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‘This is who Gov. Brownback is,’ says a state pro-family leader.

KANSAS CITY, KS, February 13, 2015 ( — Kansas Gov. Sam Brownback barely survived his 2014 re-election race, but he hasn't let that keep him from controversy.

Even as he proposed cutting the state's education budget this week, Brownback also rescinded a 2007 executive order – implemented by his predecessor, former HHS Secretary Kathleen Sebelius – creating special protections for homosexual and ‘transgender’ employees.

The new executive order, Brownback wrote, “ensures that state employees enjoy the same civil rights as all Kansans without creating additional ‘protected classes’ as the previous order did.” According to the governor, “any such expansion of ‘protected classes’ should be done by the legislature and not through unilateral action.”

Critics immediately assailed the decision, with Equality Kansas Executive Director Thomas Witt saying in a statement, “Discrimination against State of Kansas employees, in every state agency, is now permitted under Brownback’s order.”

“This action by the Governor is an outrage,” said Witt. “Gay, lesbian, and transgender state employees across Kansas have trusted they would be safe from discrimination and harassment in their workplace but Sam Brownback has, by erasing their job protections, declared 'open season' on every one of them.”

Likewise, Center for American Progress senior fellow Ian Millhiser indicated that Brownback's executive order was unconstitutional and done to target homosexuals and transgendered people. In a post entitled “Kansas Governor Takes Mean-Spirited Swipe At Gay Rights, Forgets To Read The Constitution,” Millhiser wrote, “If Kansas actually fires someone for being gay or trans, they are likely to find themselves on the wrong end of a federal lawsuit.”

Millhiser, however, also acknowledged that the Supreme Court has not yet given strict guidance or constitutional interpretation on how employers treat homosexuals and transgendered persons.

Philip Cosby, executive director of the American Family Association of Kansas and Missouri, praised Brownback. “This is who Gov. Brownback is,” Cosby told LifeSiteNews. “To affirm one man and one woman is not inconsistent with who he is. So those that are of the faith should be encouraged, as we do see the cultural war rage, redefining the family at a rapid rate.”

Heritage Foundation legal fellow Andrew Kloster said that while “you can't target people just because you don't like them,” it is legal to “hire or fire someone because of their sexual orientation due to the effect that person has on office moral.”

“Brownback rescinded a lot of Executive Orders,” said Kloster. “Elections have consequences. And he's allowed to manage his ship, within the confines of the Constitution of Kansas and the United States, as he sees fit. I do not believe his rescission of the order means he intends to discriminate against folks based on sexual orientation or anything, based upon his explanation of this.”

In a conversation with LifeSiteNews, Witt said he's not just concerned about Brownback's policy — he's also concerned with what he indicated is hypocrisy by his state's highest executive.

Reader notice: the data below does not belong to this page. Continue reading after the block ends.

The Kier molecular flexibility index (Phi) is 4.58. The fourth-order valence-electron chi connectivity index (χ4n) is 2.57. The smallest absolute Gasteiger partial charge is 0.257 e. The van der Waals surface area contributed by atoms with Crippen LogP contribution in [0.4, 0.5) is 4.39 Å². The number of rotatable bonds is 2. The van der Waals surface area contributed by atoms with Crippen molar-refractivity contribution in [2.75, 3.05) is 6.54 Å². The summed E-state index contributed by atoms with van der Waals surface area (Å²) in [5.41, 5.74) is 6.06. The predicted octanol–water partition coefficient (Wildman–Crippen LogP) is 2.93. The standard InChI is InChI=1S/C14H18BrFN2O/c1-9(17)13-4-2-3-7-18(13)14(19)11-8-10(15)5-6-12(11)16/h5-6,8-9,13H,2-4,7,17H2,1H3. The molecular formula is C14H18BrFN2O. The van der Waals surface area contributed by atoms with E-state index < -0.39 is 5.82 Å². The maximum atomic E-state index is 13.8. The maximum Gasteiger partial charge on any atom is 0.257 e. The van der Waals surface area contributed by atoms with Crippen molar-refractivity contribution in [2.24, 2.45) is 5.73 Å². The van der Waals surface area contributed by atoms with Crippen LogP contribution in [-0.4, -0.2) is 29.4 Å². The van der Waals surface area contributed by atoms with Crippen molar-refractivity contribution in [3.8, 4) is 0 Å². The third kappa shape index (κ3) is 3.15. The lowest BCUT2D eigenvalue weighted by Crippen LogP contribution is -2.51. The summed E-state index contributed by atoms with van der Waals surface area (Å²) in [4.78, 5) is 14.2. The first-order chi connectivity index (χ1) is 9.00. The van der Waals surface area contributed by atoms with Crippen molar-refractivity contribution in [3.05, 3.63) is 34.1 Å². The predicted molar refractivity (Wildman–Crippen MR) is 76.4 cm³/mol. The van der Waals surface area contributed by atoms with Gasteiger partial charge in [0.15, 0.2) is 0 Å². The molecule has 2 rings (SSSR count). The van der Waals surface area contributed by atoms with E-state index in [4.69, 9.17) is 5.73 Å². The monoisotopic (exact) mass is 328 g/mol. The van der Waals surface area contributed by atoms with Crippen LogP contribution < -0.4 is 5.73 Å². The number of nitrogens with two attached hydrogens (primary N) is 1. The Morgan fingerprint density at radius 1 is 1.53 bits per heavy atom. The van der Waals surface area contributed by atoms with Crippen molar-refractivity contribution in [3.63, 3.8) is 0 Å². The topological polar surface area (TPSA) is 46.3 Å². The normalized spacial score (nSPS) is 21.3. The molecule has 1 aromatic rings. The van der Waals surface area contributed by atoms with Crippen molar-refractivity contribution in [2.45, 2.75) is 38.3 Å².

“That is not the kind of thing that needs to go through the legislative process,” said Witt. “If you'll notice, right after Governor Brownback rescinded protections for gay and transgender Kansans, he added protections for veterans and disabled people. There is no need for the legislative process because EOs are only applicable to the Executive Branch employees. They are setting employment policy for state agencies under the direct control of the governor, not statute via the legislative bodies.”

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A spokesperson for Brownback, however, disagreed with Witt's accusation of hypocrisy. “The Governor rescinded an Executive Order that unilaterally, and without engaging the people’s elected representatives, established additional ‘protected class rights’ for state employees,” Eileen Hawley told LifeSiteNews. “Through the Governor’s Executive Order 15-02, State employees are protected by the same civil rights afforded to all Kansans – that they will not be discriminated against based on race, color, gender, religion, national origin, ancestry or age.”

Regarding Witt’s point about veterans and the disabled, Hawley said the difference between the new policy and the one by Sebelius is that “the Governor is not expanding civil rights or creating a new protected class. He is simply encouraging state agencies to reach out to and hire our nation’s veterans and individuals with disabilities.”

While he agreed with Hawley, Kloster took a different tack. “He is not required to put everything in one basket,” said Kloster. “There are a lot of reasons,” he said, why any governor would choose to enact Executive Orders, and that choosing who to protect or not “is not hypocritical at all.”

Kloster said that if Equality Kansas and other groups want to lobby for extra protection through the legislature “more power to them. But what they shouldn't try to do is suggest ill will where there is none.”

However, he also said action on this matter by the legislature would impinge upon the power of the executive branch in Kansas, and could lead to a state Supreme Court challenge.

The governor can protect whomever he wishes with Executive Orders, according to Kloster, from “gays, lesbians, veterans, or underwater basket weavers. Presumably, he can do whatever category he wants.”

AFA’s Cosby said Gov. Brownback “has stood where the Constitution of Kansas is, and he has stood where his conviction is. That's kind of rare, to not shy away.”